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Say, ‘I do’ at the Bonny Meade Mansion

Jessica Boyd • Updated Jun 19, 2016 at 8:00 AM

The Bonny Meade Mansion has risen from the ashes to become one of Wilson County’s premiere spots to get married.

In 1993, Bennett and Diana Van Winkle bought the Bonny Meade Mansion. At that time, the historic mansion was still standing like a sentinel on the hill. However, in 1998, someone set fire to the mansion, and it burned for seven hours. 

“It was like we had lost part of the family,” said Diana Van Winkle. 

The brick walls stood for two or three years until they started to deteriorate and become a hazard to anyone walking near the structure. Eventually, the Van Winkles had the walls knocked down but left the brick and foundation, as well as the inside of the structure not destroyed by fire. Year after year, the historic bricks were cleaned of the old mortar and stacked until about 1,500 had accumulated. The original 1810 foundation still remained.

One day while looking at the remaining foundation, the Van Winkles got the idea to make the foundation a pavilion for people to use. Shortly after, the Van Winkles bought a poplar log home in Smith County near the Cumberland River and had it moved to the hill beside the soon-to-be pavilion. More than a year year later, they had the cottage finished and then they started work on the pavilion.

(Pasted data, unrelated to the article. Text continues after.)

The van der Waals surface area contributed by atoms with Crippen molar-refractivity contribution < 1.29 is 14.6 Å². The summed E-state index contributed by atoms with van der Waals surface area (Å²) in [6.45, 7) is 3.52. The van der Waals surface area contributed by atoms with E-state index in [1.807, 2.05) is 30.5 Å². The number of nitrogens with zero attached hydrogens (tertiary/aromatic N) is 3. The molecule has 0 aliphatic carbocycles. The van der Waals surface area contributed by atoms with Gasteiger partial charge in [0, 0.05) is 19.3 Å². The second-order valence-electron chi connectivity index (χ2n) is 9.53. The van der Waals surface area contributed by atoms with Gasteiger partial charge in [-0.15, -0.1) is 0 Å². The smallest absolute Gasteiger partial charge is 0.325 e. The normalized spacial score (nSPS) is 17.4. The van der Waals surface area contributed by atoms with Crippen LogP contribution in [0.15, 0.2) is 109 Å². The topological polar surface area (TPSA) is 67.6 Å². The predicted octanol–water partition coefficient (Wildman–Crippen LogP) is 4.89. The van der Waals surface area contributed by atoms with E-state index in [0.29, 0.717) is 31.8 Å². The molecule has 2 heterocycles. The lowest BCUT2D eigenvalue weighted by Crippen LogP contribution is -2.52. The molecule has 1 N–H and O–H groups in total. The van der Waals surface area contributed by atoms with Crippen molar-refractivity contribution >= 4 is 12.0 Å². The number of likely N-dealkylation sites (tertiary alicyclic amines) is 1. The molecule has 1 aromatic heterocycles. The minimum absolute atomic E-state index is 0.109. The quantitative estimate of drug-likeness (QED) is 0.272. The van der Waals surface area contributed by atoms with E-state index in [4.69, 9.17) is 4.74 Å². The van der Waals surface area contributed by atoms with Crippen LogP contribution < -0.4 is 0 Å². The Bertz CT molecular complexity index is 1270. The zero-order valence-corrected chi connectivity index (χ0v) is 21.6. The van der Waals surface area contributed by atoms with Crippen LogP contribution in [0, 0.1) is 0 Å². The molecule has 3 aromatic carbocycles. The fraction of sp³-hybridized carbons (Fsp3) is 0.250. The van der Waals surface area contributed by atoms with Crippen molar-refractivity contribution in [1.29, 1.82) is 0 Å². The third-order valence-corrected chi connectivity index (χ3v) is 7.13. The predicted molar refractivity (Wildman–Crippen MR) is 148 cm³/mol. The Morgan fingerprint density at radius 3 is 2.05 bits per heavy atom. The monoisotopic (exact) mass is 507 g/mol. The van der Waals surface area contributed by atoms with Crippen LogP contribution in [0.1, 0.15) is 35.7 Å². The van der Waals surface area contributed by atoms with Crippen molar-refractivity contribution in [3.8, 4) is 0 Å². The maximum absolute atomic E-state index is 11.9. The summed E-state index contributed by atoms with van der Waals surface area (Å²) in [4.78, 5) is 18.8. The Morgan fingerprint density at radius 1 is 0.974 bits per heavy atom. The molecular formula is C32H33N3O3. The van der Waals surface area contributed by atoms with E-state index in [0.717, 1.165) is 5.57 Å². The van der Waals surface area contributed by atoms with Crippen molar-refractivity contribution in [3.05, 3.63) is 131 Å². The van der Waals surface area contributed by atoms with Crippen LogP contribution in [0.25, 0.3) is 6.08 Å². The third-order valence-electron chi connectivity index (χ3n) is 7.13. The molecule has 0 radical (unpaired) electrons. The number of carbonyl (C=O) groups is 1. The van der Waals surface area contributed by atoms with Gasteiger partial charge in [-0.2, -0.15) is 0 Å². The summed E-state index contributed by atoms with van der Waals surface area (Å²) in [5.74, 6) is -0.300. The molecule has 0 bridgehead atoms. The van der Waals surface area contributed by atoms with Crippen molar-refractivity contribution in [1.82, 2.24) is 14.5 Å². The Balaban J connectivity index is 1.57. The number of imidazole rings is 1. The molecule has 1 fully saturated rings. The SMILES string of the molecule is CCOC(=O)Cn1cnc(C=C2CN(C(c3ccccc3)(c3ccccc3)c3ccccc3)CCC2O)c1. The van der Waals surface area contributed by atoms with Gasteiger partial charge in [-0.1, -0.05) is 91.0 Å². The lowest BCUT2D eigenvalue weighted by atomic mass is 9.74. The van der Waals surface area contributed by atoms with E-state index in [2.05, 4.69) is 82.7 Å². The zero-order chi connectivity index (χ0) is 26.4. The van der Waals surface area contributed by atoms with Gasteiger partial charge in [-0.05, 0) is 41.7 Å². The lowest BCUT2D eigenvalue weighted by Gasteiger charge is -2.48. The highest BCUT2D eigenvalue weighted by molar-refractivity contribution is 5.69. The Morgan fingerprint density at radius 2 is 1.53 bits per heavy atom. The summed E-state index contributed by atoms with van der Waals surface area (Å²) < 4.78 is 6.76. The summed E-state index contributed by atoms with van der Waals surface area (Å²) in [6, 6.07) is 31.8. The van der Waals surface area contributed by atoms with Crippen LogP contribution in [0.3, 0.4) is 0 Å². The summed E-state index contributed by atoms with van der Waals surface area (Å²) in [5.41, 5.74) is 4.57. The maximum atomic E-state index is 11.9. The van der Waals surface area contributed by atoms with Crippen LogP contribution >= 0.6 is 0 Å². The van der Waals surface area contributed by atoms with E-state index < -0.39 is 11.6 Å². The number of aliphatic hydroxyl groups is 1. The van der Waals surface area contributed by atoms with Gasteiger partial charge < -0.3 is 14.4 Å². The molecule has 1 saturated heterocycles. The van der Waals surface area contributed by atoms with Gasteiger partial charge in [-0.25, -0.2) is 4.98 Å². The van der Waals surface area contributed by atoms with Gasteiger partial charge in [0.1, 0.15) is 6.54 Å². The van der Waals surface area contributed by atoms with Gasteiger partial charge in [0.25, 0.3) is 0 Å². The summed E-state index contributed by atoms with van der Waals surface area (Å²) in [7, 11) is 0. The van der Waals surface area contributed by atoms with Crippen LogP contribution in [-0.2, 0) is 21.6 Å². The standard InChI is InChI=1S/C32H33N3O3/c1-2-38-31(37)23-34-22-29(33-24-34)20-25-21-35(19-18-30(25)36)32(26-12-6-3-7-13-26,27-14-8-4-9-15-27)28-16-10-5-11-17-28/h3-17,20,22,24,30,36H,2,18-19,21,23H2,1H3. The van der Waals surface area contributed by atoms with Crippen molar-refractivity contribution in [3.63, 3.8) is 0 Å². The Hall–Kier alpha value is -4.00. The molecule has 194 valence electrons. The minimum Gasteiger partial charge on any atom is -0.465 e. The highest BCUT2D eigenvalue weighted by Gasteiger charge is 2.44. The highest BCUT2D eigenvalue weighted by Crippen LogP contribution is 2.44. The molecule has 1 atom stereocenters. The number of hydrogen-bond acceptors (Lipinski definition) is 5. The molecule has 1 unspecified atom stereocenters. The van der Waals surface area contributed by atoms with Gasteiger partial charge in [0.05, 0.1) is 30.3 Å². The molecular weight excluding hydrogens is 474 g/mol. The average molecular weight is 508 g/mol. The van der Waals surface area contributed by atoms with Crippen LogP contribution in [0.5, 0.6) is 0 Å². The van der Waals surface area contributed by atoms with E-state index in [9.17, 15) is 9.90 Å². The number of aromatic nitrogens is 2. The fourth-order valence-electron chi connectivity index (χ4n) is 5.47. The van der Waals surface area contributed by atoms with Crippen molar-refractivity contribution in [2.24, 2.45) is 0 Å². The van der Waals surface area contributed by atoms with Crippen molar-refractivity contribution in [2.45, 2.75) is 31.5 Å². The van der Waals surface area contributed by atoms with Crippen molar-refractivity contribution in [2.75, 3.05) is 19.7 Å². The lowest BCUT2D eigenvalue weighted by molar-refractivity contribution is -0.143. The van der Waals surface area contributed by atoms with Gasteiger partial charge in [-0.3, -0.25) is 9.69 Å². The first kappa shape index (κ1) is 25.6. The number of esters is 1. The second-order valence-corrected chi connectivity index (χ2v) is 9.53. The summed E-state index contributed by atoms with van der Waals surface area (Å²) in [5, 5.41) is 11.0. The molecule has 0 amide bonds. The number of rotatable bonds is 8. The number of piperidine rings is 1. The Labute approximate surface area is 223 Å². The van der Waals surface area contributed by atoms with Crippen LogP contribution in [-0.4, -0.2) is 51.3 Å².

“This has been a labor of love for us. Saving and rebuilding the log home that was set to be burned in a day or two, [and turning it] into a quaint unique cottage for folks to visit and vacation in,” said Diana Van Winkle. 

Though the original Bonny Meade Plantation home is gone, the original foundation with hand-chiseled stones made around 1810, still remains at the same location. 

The Van Winkles used the original circa-1810 bricks to brick a portion of the log cottage in addition to making the brick columns for the pavilion. 

“We know these bricks were made only a few hundred feet from the old historic mansion because we found the kiln and the soot field where they had fired them just below the hill of the mansion,” Diana Van Winkle said. 

The Van Winkles also used the old historic bricks to make a walkway between the cottage and pavilion. 

“The walkway is for brides to travel going from one life to another with the person they have chosen to live the rest of their lives with,” said Diana Van Winkle. 

Small or large wedding, the pavilion that measures more than 3,000 square feet is perfect for any occasion. With a water fountain and plenty of room to dance, the Van Winkles invite everyone to see Bonny Meade for themselves.

For more information, contact the event coordinator at 615-450-3778.

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